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Monday, January 27, 2014

Featured Issues: Malawi Medical Journal Vol.21

Today we will be featuring articles from issues 1, 2, 3 and 4 of Malawi Medical Journal vol.21. This volume was published in 2009, but it has been available on Bioline since November 2013. Here are some of the highlights of each issue:

Issue no.1 includes the article, "Perceptions toward private medical practitioners' attachments for undergraduate medical students in Malawi" by Matchaya & Muula. This study, with the use of quantitative research conducted in Blantyre, Malawi in 2004, looked at the attachments and attitudes toward medical students by private medical practitioners. The results showed that while private medical practitioners were in favor of having medical students in their practices, graduate students and faculty were opposed to this notion. According to the article, most private medical practitioners lack formal post-graduate qualification. This, added to the lack of nationally-approved medical programs, contributed to the opposition by recent graduates and faculty. The study concluded that medical students, recent graduates and faculty of Malawi College of Medicine do not think that the use of private medical practitioners in education and training should be a tapped resource.
You can find this article and others from this issue here.

Issue no.2 includes "A pilot study to evaluate the diagnostic accuracy of local terminology for malaria screening among children in rural Malawi" by Thomas Bisika. Malaria is one of Malawi's biggest health problems and requires early diagnosis and treatment to prevent mortality. However, in some communities, resources are limited. This study aims to assess the accuracy of local terminology in detecting parasitemia in children. Terms such as "malungo","kutsegula m'mimba" and "kukhosomola" are the official names for malaria, diarrhoea, and coughing respectively, and can be used by practitioners in local communities for early diagnosis, testing and treatment.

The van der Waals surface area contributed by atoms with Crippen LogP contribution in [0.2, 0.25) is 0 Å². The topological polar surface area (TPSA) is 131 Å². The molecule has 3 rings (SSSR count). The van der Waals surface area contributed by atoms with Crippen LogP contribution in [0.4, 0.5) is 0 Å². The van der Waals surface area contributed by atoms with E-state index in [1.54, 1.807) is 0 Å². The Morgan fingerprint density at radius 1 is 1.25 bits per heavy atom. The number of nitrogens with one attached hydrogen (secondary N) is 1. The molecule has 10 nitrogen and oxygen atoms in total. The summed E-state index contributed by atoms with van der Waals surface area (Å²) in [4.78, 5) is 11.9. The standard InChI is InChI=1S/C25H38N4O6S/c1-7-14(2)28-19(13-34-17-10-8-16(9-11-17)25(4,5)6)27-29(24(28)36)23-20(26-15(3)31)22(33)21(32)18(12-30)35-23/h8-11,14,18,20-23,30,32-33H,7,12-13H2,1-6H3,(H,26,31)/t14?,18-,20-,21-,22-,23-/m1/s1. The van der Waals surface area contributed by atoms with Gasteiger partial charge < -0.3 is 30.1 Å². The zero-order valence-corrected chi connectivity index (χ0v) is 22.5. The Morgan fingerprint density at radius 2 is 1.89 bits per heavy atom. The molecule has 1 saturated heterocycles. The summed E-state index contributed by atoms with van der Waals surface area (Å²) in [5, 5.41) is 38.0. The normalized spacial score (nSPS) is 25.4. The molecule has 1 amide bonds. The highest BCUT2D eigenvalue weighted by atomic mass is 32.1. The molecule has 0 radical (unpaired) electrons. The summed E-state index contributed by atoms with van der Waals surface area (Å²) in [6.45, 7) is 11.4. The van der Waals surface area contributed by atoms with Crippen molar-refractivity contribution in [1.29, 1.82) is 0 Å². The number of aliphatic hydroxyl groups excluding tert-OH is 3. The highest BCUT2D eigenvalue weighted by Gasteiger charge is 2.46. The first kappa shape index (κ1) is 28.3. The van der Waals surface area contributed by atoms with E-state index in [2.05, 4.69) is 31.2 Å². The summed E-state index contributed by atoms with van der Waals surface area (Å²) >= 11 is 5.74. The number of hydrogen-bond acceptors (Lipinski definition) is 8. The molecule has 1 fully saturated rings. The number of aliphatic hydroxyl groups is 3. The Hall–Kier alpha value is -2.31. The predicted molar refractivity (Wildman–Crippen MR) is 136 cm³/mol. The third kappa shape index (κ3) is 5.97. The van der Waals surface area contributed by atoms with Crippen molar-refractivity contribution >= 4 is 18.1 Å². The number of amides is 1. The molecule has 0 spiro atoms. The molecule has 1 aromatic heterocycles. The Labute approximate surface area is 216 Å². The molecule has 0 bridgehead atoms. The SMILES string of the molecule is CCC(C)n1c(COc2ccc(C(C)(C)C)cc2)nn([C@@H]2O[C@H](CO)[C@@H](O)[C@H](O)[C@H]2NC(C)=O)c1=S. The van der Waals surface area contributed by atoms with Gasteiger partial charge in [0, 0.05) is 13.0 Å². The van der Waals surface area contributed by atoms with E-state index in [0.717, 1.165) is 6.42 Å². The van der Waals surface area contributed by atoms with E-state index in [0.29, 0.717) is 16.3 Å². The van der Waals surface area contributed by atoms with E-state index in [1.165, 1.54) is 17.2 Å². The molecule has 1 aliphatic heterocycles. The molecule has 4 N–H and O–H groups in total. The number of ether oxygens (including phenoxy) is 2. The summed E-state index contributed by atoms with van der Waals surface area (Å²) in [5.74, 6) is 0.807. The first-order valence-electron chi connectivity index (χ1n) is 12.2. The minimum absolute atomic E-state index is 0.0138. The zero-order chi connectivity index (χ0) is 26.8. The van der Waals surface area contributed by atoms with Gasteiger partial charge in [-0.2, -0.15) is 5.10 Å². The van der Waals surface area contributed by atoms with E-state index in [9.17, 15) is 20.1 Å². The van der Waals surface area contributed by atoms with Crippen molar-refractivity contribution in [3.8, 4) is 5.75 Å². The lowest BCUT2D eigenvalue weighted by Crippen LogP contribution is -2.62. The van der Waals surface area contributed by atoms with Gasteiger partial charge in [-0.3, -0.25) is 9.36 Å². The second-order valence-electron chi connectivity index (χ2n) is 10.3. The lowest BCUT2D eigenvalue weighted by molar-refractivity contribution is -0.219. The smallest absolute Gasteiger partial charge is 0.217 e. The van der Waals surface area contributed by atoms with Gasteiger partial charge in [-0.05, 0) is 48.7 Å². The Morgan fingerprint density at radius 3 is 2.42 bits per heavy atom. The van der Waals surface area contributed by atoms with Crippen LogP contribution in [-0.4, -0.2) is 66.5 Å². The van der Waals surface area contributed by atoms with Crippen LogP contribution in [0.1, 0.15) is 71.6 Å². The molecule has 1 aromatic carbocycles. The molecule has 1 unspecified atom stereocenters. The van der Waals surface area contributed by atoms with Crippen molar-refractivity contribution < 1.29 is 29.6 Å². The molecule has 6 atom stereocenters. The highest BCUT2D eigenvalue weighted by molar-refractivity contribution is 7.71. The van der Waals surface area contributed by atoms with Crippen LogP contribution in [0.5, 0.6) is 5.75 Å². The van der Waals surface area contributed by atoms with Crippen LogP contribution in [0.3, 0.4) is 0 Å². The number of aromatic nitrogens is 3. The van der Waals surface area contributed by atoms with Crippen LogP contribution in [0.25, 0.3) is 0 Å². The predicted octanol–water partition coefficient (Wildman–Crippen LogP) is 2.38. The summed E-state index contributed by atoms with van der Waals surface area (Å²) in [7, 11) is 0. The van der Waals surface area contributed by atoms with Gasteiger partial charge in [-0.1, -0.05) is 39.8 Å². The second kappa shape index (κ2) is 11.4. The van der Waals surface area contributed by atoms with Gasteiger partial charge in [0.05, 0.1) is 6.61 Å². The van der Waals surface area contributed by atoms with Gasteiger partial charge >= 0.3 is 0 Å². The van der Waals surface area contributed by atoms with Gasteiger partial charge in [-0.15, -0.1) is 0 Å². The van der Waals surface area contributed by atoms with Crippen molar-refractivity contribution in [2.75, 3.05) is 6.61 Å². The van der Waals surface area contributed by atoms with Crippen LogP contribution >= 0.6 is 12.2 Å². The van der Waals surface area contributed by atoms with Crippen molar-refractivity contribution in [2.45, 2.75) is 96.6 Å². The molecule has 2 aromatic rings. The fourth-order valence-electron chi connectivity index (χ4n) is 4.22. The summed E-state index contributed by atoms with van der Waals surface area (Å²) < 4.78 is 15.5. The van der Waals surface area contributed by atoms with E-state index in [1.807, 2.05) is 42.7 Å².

The complete study and more articles from this issue can be found here.

No.3 includes "Management issues in malnourished children with HIV and Tuberculosis (TB)" by Hayes et al. This study aims to identify the characteristics suggestive of HIV in children with severe acute malnutrition (SAM). 1024 children admitted to the Balntyre NRU between July 2006 and 2007 were examined for this study. Their demographic, anthropometric and clinical characteristics were collected upon admission to the hospital. The results showed that HIV status was known for 904 of the children. Features found in the children that are associated with HIV were chronic ear discharge, persistent fever and chronic respiratory infection.
For the results of this study and more articles from this issue, click here.

Issue no.4 includes "Open tibia fractures in HIV positive patients" by W.J. Harrison. Like the article mentioned in this post for the previous issue of vol.21, this study focuses on HIV. Complications from HIV on open tibia fractures is examined. The study suggests that HIV may delay bone union of an open tibia fracture. HIV may also increase the risk of infection if internal fixation techniques are used.
You can find the full article and others from this issue here.

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